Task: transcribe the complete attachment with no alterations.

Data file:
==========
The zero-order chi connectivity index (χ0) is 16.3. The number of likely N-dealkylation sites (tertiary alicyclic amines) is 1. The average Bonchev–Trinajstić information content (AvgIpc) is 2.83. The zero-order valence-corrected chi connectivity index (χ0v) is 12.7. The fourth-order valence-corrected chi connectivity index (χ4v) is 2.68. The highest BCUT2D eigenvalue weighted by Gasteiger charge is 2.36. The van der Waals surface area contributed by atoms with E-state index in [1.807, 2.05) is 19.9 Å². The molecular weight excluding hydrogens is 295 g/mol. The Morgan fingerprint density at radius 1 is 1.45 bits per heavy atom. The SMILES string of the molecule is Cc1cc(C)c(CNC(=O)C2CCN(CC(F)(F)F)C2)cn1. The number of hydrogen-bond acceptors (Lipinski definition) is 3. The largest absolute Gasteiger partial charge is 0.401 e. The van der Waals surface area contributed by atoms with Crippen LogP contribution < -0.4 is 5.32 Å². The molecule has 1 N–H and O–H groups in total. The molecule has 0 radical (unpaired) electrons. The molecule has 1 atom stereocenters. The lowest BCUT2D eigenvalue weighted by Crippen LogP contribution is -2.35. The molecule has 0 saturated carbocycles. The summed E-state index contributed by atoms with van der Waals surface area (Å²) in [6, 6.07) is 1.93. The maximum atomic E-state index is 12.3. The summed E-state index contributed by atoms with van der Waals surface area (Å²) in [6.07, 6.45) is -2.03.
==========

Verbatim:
The zero-order chi connectivity index (χ0) is 16.3. The number of likely N-dealkylation sites (tertiary alicyclic amines) is 1. The average Bonchev–Trinajstić information content (AvgIpc) is 2.83. The zero-order valence-corrected chi connectivity index (χ0v) is 12.7. The fourth-order valence-corrected chi connectivity index (χ4v) is 2.68. The highest BCUT2D eigenvalue weighted by Gasteiger charge is 2.36. The van der Waals surface area contributed by atoms with E-state index in [1.807, 2.05) is 19.9 Å². The molecular weight excluding hydrogens is 295 g/mol. The Morgan fingerprint density at radius 1 is 1.45 bits per heavy atom. The SMILES string of the molecule is Cc1cc(C)c(CNC(=O)C2CCN(CC(F)(F)F)C2)cn1. The number of hydrogen-bond acceptors (Lipinski definition) is 3. The largest absolute Gasteiger partial charge is 0.401 e. The van der Waals surface area contributed by atoms with Crippen LogP contribution < -0.4 is 5.32 Å². The molecule has 1 N–H and O–H groups in total. The molecule has 0 radical (unpaired) electrons. The molecule has 1 atom stereocenters. The lowest BCUT2D eigenvalue weighted by Crippen LogP contribution is -2.35. The molecule has 0 saturated carbocycles. The summed E-state index contributed by atoms with van der Waals surface area (Å²) in [6, 6.07) is 1.93. The maximum atomic E-state index is 12.3. The summed E-state index contributed by atoms with van der Waals surface area (Å²) in [6.07, 6.45) is -2.03.